Controversy is escalating in Brussels regarding the future of European defense and strategic governance, but without signs or indications of opportunities to record actual progress in this vital file.
The EU has already taken several steps since 1999 to achieve the so-called “main objective” of defense coordination: the ability to establish and deploy a multinational rapid reaction force consisting of a single army corps (50,000-60,000 soldiers) within one to two months.
However, these steps have yielded little, and a subset of EU member states are discussing how they could form a typical brigade of 3,000 to 5,000 soldiers for a similar purpose.
The main reason, according to analysts, is that coordination at the EU level has been difficult even with the growing interest in the concept of “strategic independence”, and that member states remain reluctant to subordinate decision-making to coordination at the national level on defense issues.
In 2016, the European Union published a global strategy that calls for higher levels of defense coordination so that member states can “act independently if necessary” to promote “peace and security within and beyond” Europe’s borders.
However, the strategy did not describe in detail how to achieve this goal. Five years later, “strategic autonomy” has become a guiding principle of the EU’s overall position in international politics and not only in defense as it seeks to establish a privileged position in a world of increasing competition between great powers.
This involved taking steps in both diplomacy and geo-economics to advance Europe’s interests. But while the European Union has created a slew of new mechanisms in recent years to increase defense coordination, it has made little progress in achieving its goals, in part because EU member states — which have more than 1.3 million people on military service, it did not decide what strategic independence means in defense in tangible terms, and therefore did not translate the concept into steps to be taken in planning and capability development.
French President Emmanuel Macron has been a prominent advocate of self-rule and will approach the issue with a new sense of urgency, after excluding France from the important security partnership announced on September 15 between Australia, the United Kingdom and the United States.
France plans, in coordination with the European Council, to organize the first European defense summit in March 2022 and precede the NATO summit scheduled in Madrid.
The recent US-British-Australian alliance highlighted the need for more European autonomy.
In this context, the European Council of Foreign Relations published a report in which it downplayed the ambitions and capabilities of this alliance on the ground, and said that in their new security and technological arrangement with Australia, America and Britain achieved tactical gains at the expense of strategic goals in the Indo-Pacific region.
The council said the Ocos alliance is also the first and (so far) only expression of “Global Britain”, the newly empowered global player that was supposed to emerge after Brexit. The agreement is described as evidence that the UK’s “special relationship” with the US is strong. But whatever tactical advances the US, UK, and Australia may have made, the strategic gains that can be made from auditing the accounts and bonds are questionable at best.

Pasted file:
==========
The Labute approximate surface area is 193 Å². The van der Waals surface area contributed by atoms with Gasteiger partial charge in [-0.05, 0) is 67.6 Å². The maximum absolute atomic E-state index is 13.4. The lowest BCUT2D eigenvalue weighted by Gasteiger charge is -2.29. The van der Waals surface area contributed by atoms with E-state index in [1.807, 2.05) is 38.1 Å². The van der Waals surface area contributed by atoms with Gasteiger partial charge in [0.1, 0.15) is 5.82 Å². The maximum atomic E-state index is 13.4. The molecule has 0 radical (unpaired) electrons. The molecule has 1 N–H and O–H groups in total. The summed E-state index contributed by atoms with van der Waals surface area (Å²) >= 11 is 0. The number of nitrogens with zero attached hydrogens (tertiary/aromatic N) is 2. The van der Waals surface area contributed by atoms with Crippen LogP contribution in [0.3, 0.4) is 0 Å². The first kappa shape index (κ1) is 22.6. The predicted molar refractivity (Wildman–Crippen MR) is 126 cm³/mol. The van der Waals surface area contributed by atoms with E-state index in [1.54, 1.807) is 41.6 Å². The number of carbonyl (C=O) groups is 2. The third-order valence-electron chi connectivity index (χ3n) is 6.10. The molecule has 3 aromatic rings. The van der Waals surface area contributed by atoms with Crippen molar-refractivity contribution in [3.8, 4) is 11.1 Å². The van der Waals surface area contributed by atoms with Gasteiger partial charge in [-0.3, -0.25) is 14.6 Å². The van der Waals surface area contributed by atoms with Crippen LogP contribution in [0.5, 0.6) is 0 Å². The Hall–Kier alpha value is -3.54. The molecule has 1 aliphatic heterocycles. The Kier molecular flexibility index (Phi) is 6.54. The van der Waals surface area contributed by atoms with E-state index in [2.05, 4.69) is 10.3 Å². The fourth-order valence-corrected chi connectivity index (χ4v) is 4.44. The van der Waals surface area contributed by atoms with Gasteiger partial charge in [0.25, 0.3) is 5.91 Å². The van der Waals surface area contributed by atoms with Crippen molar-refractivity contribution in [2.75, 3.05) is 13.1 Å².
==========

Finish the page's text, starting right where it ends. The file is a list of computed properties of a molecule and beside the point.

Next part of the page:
He added that it is in America’s long-term interest if the European Union becomes a more sovereign power capable of participating in the defense of common Western values and interests.
As for the United Kingdom, having left the European Union, it is struggling to develop relations with other countries with which it has less in common than its immediate European neighbours.
The Council considered that it is not too late to reorganize the various strategies pursued by the Western powers.
Europeans facing geopolitical challenges
In turn, the European High Representative for Foreign Affairs, Josep Borrell, published an article in his private blog on October 10, 2021 in which he outlined the geopolitical challenges faced by Europeans and Borrell said that Europe cannot be a spectator in the world. It needs a “strategic compass”.
The European official wrote: Major geopolitical shifts are taking place, which takes into account Europe’s ability to defend its vision and interests. European leaders have discussed how we should respond. Moving forward, we must focus on work and not get caught up in abstract and divisive discussions.
The strategic compass that we are preparing and presenting in November 2021 will take a number of concrete steps in the field of security and defence.
He believes that Europeans today are in danger of becoming more and more a target rather than a player in international affairs, responding to the decisions of others, rather than leading and shaping events themselves. The debate about Europe’s global role has reached a critical stage. He said that trends and big decisions compel us to act.
In the coming months, we have an opportunity to turn the realization that Europe cannot be a bystander… into concrete actions… the world is not waiting for us.